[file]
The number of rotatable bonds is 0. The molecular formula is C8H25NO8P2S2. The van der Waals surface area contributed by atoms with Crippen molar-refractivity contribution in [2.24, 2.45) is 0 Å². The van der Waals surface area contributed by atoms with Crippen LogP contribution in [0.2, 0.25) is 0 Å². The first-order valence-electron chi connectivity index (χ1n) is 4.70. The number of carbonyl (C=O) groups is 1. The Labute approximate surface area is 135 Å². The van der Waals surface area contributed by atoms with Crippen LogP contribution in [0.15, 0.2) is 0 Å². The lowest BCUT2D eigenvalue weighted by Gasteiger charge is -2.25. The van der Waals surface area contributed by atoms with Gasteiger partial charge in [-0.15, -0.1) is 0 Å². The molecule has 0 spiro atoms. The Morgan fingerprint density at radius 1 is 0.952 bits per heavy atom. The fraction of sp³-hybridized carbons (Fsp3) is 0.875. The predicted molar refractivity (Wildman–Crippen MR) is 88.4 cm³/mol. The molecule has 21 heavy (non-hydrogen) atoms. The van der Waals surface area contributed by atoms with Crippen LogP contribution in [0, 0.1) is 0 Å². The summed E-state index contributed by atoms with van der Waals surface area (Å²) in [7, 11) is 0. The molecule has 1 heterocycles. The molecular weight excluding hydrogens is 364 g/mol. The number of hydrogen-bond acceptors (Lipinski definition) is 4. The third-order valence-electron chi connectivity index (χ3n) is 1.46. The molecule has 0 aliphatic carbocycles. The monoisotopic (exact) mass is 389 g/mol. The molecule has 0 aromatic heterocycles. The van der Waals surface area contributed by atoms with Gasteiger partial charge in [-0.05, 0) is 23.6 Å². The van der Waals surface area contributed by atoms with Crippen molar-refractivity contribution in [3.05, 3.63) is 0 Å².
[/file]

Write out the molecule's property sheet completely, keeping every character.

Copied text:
The number of rotatable bonds is 0. The molecular formula is C8H25NO8P2S2. The van der Waals surface area contributed by atoms with Crippen molar-refractivity contribution in [2.24, 2.45) is 0 Å². The van der Waals surface area contributed by atoms with Crippen LogP contribution in [0.2, 0.25) is 0 Å². The first-order valence-electron chi connectivity index (χ1n) is 4.70. The number of carbonyl (C=O) groups is 1. The Labute approximate surface area is 135 Å². The van der Waals surface area contributed by atoms with Crippen LogP contribution in [0.15, 0.2) is 0 Å². The lowest BCUT2D eigenvalue weighted by Gasteiger charge is -2.25. The van der Waals surface area contributed by atoms with Gasteiger partial charge in [-0.15, -0.1) is 0 Å². The molecule has 0 spiro atoms. The Morgan fingerprint density at radius 1 is 0.952 bits per heavy atom. The fraction of sp³-hybridized carbons (Fsp3) is 0.875. The predicted molar refractivity (Wildman–Crippen MR) is 88.4 cm³/mol. The molecule has 21 heavy (non-hydrogen) atoms. The van der Waals surface area contributed by atoms with Crippen LogP contribution in [0, 0.1) is 0 Å². The summed E-state index contributed by atoms with van der Waals surface area (Å²) in [7, 11) is 0. The molecule has 1 heterocycles. The molecular weight excluding hydrogens is 364 g/mol. The number of hydrogen-bond acceptors (Lipinski definition) is 4. The third-order valence-electron chi connectivity index (χ3n) is 1.46. The molecule has 0 aliphatic carbocycles. The monoisotopic (exact) mass is 389 g/mol. The molecule has 0 aromatic heterocycles. The van der Waals surface area contributed by atoms with Gasteiger partial charge in [-0.05, 0) is 23.6 Å². The van der Waals surface area contributed by atoms with Crippen molar-refractivity contribution in [3.05, 3.63) is 0 Å².